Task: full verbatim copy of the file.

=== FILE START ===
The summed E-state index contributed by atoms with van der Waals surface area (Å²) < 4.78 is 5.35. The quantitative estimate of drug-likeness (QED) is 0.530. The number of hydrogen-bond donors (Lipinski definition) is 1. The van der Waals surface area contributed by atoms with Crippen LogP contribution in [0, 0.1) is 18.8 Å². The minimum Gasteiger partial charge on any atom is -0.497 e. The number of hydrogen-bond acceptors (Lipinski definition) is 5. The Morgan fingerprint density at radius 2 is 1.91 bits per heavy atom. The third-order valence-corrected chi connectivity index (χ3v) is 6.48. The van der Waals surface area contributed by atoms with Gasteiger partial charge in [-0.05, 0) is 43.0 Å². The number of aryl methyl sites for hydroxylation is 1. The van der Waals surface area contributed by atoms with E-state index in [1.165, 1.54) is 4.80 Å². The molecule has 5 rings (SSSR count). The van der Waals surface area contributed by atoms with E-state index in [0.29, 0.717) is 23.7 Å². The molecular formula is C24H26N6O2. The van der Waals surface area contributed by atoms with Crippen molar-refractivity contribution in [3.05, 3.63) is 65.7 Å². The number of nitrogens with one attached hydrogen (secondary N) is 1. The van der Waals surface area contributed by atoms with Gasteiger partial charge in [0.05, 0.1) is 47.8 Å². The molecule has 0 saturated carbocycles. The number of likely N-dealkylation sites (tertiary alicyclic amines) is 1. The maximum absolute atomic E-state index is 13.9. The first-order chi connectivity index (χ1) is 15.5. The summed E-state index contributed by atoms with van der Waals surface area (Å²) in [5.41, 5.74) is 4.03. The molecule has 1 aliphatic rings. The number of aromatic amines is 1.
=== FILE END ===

The summed E-state index contributed by atoms with van der Waals surface area (Å²) < 4.78 is 5.35. The quantitative estimate of drug-likeness (QED) is 0.530. The number of hydrogen-bond donors (Lipinski definition) is 1. The van der Waals surface area contributed by atoms with Crippen LogP contribution in [0, 0.1) is 18.8 Å². The minimum Gasteiger partial charge on any atom is -0.497 e. The number of hydrogen-bond acceptors (Lipinski definition) is 5. The Morgan fingerprint density at radius 2 is 1.91 bits per heavy atom. The third-order valence-corrected chi connectivity index (χ3v) is 6.48. The van der Waals surface area contributed by atoms with Gasteiger partial charge in [-0.05, 0) is 43.0 Å². The number of aryl methyl sites for hydroxylation is 1. The van der Waals surface area contributed by atoms with E-state index in [1.165, 1.54) is 4.80 Å². The molecule has 5 rings (SSSR count). The van der Waals surface area contributed by atoms with E-state index in [0.29, 0.717) is 23.7 Å². The molecular formula is C24H26N6O2. The van der Waals surface area contributed by atoms with Crippen molar-refractivity contribution in [3.05, 3.63) is 65.7 Å². The number of nitrogens with one attached hydrogen (secondary N) is 1. The van der Waals surface area contributed by atoms with Gasteiger partial charge in [0.05, 0.1) is 47.8 Å². The molecule has 0 saturated carbocycles. The number of likely N-dealkylation sites (tertiary alicyclic amines) is 1. The maximum absolute atomic E-state index is 13.9. The first-order chi connectivity index (χ1) is 15.5. The summed E-state index contributed by atoms with van der Waals surface area (Å²) in [5.41, 5.74) is 4.03. The molecule has 1 aliphatic rings. The number of aromatic amines is 1.